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Mary Russo

Related: grotesque - connoisseur

The Female Grotesque: Risk, Excess and Modernity (1994) - Mary J. Russo

  1. The Female Grotesque: Risk, Excess and Modernity (1994) - Mary J. Russo [Amazon.com] [FR] [DE] [UK]
    Strange, remarkable, tragic, terrible, diseased, withered, and unruly. The cultural associations with the grotesque are deeply embedded in western consciousness and culture. In The Female Grotesque, Mary Russo generates a compelling reading of the ``female grotesque'' by rigorously interrogating a vast and impressive array of theoretical, visual, literary, autiobiographical, and performance texts.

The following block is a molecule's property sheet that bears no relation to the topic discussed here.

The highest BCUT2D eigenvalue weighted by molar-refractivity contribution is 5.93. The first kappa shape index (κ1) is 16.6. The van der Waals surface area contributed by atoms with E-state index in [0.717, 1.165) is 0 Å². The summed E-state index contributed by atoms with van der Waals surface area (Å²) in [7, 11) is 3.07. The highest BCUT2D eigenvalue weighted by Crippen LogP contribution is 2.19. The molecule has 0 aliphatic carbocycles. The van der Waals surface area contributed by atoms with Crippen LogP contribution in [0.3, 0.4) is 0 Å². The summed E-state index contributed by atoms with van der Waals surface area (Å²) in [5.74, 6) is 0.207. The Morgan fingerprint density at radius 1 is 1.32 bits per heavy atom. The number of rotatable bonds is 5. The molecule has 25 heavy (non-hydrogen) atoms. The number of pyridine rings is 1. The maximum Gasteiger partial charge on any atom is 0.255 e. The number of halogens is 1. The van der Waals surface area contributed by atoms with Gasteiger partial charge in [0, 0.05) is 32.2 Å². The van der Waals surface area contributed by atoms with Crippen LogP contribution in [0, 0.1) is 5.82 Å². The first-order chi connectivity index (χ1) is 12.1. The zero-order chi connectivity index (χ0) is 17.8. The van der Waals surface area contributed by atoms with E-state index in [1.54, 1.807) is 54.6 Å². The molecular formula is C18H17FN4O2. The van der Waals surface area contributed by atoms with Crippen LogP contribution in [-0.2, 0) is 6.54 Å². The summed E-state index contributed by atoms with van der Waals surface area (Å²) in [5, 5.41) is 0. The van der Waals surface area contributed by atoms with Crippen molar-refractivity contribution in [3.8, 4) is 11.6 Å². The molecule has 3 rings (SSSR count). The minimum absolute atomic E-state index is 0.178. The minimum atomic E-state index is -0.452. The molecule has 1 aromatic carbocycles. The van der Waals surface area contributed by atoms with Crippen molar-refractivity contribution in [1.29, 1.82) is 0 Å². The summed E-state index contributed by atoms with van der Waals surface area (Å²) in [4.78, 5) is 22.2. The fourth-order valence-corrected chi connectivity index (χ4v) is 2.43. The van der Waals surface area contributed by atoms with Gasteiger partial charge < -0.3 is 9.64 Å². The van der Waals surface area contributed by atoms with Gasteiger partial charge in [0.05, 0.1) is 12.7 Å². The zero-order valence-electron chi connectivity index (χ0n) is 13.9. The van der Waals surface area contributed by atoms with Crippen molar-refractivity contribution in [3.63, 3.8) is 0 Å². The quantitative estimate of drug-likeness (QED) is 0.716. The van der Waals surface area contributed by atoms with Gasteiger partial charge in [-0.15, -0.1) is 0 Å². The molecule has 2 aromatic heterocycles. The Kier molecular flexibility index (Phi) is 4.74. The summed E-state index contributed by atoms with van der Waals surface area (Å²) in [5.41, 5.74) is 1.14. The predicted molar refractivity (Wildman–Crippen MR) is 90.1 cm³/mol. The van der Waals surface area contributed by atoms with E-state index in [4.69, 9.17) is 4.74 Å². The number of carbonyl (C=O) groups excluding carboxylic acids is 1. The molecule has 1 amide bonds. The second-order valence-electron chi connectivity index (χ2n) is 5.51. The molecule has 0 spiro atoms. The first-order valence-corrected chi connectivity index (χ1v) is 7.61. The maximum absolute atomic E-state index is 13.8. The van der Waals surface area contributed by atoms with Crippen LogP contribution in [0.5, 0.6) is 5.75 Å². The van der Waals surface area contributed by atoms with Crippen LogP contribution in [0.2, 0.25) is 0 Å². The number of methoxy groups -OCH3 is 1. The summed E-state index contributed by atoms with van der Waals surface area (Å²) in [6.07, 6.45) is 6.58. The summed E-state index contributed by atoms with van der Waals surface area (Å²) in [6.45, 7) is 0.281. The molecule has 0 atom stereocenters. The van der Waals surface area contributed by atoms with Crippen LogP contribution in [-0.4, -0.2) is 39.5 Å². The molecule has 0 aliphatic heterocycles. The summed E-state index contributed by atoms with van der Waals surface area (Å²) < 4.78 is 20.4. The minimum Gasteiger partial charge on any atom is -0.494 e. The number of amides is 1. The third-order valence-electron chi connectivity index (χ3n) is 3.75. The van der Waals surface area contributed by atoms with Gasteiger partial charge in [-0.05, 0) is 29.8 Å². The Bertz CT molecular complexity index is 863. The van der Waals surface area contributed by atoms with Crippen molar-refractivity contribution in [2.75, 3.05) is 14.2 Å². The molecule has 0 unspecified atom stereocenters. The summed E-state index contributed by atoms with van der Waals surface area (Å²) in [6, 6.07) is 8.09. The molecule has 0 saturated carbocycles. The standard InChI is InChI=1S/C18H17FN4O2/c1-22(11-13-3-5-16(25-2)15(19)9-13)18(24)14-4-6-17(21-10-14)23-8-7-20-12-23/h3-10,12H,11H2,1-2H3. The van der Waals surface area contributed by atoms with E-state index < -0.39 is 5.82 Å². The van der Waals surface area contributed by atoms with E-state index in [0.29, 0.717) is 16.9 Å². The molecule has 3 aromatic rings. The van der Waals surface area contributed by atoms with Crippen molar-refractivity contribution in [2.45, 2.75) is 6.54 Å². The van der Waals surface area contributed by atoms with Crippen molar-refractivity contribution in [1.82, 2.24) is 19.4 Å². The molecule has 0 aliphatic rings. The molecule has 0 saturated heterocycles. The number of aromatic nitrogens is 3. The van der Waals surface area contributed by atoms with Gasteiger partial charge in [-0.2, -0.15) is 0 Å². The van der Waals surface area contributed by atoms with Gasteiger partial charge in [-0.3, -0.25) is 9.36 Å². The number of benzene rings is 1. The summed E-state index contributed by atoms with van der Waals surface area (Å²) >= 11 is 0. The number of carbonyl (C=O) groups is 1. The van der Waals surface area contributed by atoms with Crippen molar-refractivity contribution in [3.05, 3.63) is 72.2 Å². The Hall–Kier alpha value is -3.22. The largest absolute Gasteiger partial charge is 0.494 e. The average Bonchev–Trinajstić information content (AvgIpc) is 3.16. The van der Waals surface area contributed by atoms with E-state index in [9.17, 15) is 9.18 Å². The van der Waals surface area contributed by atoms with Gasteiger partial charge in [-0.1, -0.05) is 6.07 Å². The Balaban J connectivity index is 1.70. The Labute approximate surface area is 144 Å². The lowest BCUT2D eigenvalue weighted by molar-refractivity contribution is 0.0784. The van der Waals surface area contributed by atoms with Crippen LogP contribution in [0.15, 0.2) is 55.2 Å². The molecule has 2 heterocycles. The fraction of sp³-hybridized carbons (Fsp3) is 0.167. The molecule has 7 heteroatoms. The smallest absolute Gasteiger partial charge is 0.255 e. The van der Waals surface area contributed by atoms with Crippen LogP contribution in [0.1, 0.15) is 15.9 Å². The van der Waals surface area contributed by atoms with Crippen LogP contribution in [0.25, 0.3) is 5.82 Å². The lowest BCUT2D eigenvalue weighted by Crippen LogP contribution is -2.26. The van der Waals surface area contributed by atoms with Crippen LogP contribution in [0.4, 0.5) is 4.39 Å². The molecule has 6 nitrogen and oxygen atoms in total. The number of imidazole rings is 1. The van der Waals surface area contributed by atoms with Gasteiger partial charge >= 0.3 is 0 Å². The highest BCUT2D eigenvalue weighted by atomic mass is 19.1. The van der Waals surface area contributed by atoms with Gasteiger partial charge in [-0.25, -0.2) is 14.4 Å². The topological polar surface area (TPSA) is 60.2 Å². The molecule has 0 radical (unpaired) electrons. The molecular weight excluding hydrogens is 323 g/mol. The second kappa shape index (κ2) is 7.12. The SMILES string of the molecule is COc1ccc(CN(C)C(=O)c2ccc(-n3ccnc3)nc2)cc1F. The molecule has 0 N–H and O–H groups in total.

Whether its the foregrounding of what Russo terms the ``aerial sublime'' in the work of Wim Wenders and Amelia Earhart or the provocative films of Ulrike Ottinger (Freak Orlando), Russo places herself in the critical tradition which recuperats aspects of the grotesque as transgressive. Emphasizing the relationship between gender and grotesque, Russo argues that the ``female grotesque'' is less of a category than it is an operation through which genders and identities are both constituted and de-constituted, excluded or not. Drawing upon Bahktin and Kristeva, Freud, and Zizek, Russo traces the salient connections between abjection, the uncanny and the grotesque. She focuses on the double logics of the grotesque in the works of Angela Carter, David Cronenberg (Dead Ringers), and Georges du Maurier's Trilby, adroitly illuminating the grotesque as a process through which differently gendered bodies are deployed in interesting, new and possibly transformative ways.--amazon.com

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